While walking around Gettysburg, it became a little confounding why this "northern" city, where the Lincoln made his famous address honoring battle killed soldiers, felt like a smaller but busy Georgia town. There isn't a sense of "Union" victory, but there is certainly a sense of "Confederate" pride. The civil war shops lining Baltimore Street and Steinwehr Avenue blare pop-country music. Confederate flags are seen often enough and not only for historical purposes. The displays are more of the in your face "if this flag offends you, you need a history lesson" kind of presentations. At least, that was the quote I read most often on the racked t-shirts.
I saw at least one home with the Confederate flag proudly waving above the door. On one occasion, a crew of bikers circled town while the flag hung from the back of one of their grumbling motorcycles. I derived from the locals that Gettysburg's tourism market defaults to Southern men. According to a seemingly knowledgeable NY City transplant and retired HR director for a major bank, it's southern men who are primarily interested in Civil War history and reenactments. The northerners "they won...and moved on." Also, worth a mention, Gettysburg is less than ten miles north of the Mason-Dixon line.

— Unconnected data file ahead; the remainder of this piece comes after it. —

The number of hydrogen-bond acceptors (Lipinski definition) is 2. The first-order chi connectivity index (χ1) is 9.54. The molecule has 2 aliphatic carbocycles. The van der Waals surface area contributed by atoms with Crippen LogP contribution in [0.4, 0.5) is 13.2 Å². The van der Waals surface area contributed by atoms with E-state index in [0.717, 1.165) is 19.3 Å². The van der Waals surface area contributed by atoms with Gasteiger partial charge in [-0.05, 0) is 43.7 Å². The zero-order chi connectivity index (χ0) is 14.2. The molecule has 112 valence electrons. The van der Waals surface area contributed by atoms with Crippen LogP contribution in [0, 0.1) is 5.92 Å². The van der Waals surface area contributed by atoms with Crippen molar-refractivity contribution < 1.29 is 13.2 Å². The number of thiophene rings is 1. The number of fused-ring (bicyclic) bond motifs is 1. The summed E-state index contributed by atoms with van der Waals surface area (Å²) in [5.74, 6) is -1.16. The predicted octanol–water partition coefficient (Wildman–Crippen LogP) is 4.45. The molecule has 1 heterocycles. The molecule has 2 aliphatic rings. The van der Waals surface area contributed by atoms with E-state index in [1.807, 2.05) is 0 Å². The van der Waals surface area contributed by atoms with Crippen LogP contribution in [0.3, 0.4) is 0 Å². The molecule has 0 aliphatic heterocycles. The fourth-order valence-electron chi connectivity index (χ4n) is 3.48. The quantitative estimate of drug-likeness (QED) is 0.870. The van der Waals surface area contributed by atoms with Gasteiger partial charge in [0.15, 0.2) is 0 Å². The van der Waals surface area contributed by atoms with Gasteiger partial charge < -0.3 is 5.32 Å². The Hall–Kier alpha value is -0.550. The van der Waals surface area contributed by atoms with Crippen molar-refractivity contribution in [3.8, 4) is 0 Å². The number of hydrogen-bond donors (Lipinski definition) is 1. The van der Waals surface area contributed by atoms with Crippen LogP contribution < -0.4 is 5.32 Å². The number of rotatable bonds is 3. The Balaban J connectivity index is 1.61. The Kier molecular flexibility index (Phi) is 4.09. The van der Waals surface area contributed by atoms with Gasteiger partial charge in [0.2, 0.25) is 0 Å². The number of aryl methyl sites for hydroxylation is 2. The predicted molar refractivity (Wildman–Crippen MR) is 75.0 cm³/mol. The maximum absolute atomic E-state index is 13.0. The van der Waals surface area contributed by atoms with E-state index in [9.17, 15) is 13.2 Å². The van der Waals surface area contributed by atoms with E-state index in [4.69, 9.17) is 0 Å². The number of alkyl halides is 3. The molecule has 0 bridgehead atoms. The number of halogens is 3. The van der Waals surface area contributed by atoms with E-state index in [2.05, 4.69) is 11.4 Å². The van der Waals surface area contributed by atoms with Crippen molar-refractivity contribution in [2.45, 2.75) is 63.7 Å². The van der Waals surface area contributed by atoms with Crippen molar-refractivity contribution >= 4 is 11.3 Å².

There's life in Gettysburg; it's a vibrant town and a burgeoning foodie city. Of the three coffee shops I visited, I highly recommend all three. Of the restaurants, it is a bakery and an ice cream shop that win my high regards.
Odd, though, for a city built on historical significance there seems to be a subtle disregard for their beautiful architecture. This lack of care is a changing paradigm. Preservationists are becoming more involved. There are many run down beautiful buildings dressed with dreadful "modern" facades of vinyl siding and other weird materials that I don't know the name or process for. At least, the structures are still standing.
International Resource Center, Gettysburg College.
Close up of the vinyl facade. The next several structures are also coved in vinyl.
This particular structure was built in the 1880s.
The basement of the International Resource Center